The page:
A product packaged by a robot will have an overall smaller carbon footprint than if it was packed by a human.

Lim Say Leong, assistant vice president of marketing, ABB

In the electronics industry where product life cycles are rapidly shrinking and manufacturing needs to be fast and flexible to keep up, Lim says robots can help companies produce small volumes of products quickly, adding that “by offering higher quality products coupled with fresh varieties, companies can disrupt the market”. 

Lim adds that robots can also help manufacturers achieve “huge reductions” in energy consumption and carbon dioxide emissions. Unlike humans, robots do not need light or air conditioning to operate in, and they can also operate in smaller spaces, allowing expensive industrial real estate to be used more efficiently. 

Because of their enhanced precision abilities, there are also fewer errors in the manufacturing process, resulting in less wastage.

“A product packaged by a robot will have an overall smaller carbon footprint than if it was packed by a human,” he says. 

Due to these benefits, robots help drive down the cost of production to the point where today, the average payback period for an investment in robot technology is between one and three years, shares Lim. 

Will robots steal your job? 

But despite their many benefits, one of the most widespread concerns about robots is that they will steal much-needed jobs from humans.

This may be true in some parts of the world, says Lim, but not so in Singapore, where industries often struggle with labour shortages. Instead of creating redundancy, robots help ease pressure on companies to hire workers, while at the same time ensuring consistent quality in output, he adds.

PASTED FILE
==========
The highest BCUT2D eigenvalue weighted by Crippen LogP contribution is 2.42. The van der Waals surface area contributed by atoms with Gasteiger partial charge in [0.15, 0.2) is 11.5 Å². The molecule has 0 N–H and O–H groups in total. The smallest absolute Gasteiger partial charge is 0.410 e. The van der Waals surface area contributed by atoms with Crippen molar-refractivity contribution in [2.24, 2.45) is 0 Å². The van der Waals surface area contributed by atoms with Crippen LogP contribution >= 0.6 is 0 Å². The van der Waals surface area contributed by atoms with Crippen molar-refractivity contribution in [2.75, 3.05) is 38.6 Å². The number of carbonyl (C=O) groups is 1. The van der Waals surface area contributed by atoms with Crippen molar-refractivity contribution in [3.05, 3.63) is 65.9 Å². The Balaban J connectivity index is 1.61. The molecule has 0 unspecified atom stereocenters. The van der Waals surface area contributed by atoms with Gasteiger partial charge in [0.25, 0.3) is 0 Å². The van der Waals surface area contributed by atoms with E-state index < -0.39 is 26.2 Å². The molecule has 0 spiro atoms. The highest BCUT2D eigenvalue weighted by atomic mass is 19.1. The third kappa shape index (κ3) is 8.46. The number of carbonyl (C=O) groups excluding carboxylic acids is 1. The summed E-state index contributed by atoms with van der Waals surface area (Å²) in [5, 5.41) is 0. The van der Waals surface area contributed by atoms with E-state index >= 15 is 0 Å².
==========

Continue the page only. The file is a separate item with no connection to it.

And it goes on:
But what about existing factory workers? Companies can easily retrain these workers to operate the robots, says Lim. The industry is now at a point where the software solutions that control robots are simple and intuitive, so anyone can operate them, even if they do not have advanced engineering skills.

“Workers can be retrained to operate these machines, service them, or do other back-end work,” Lim suggests. Companies must help these ‘replaced’ workers upgrade their abilities, he adds. 

Robots can also relieve workers of duties in uncomfortable or hazardous environments such as freezer storage units or welding operations, where workers are exposed to fumes that cause damage to skin, eyes, and nervous systems.  

This is a trend that will take place across the region, Lim predicts. Youth from Southeast Asia’s growing middle class are increasingly averse to the “dirty, dangerous and dull” tasks that manufacturing sometimes requires, and having robots take care of such work will enable companies to create more engaging and meaningful jobs.

Industrial robots could also put an end to companies needing to chase manpower across the globe, says Lim. 

“I feel sad for the companies trying to move around Asia to benefit from low-cost labour,” he shares, as this is a short-term solution that will become increasingly unviable as wages inevitably rise. Companies would do much better to focus on building competency, innovating their products and adopting robotic automation, he says.

The capabilities of robots today “will help companies’ bottom lines, achieve better quality output and improve the working environment for the industrial workforce,” he adds.

Edited by Jessica Cheam and Stanley Tang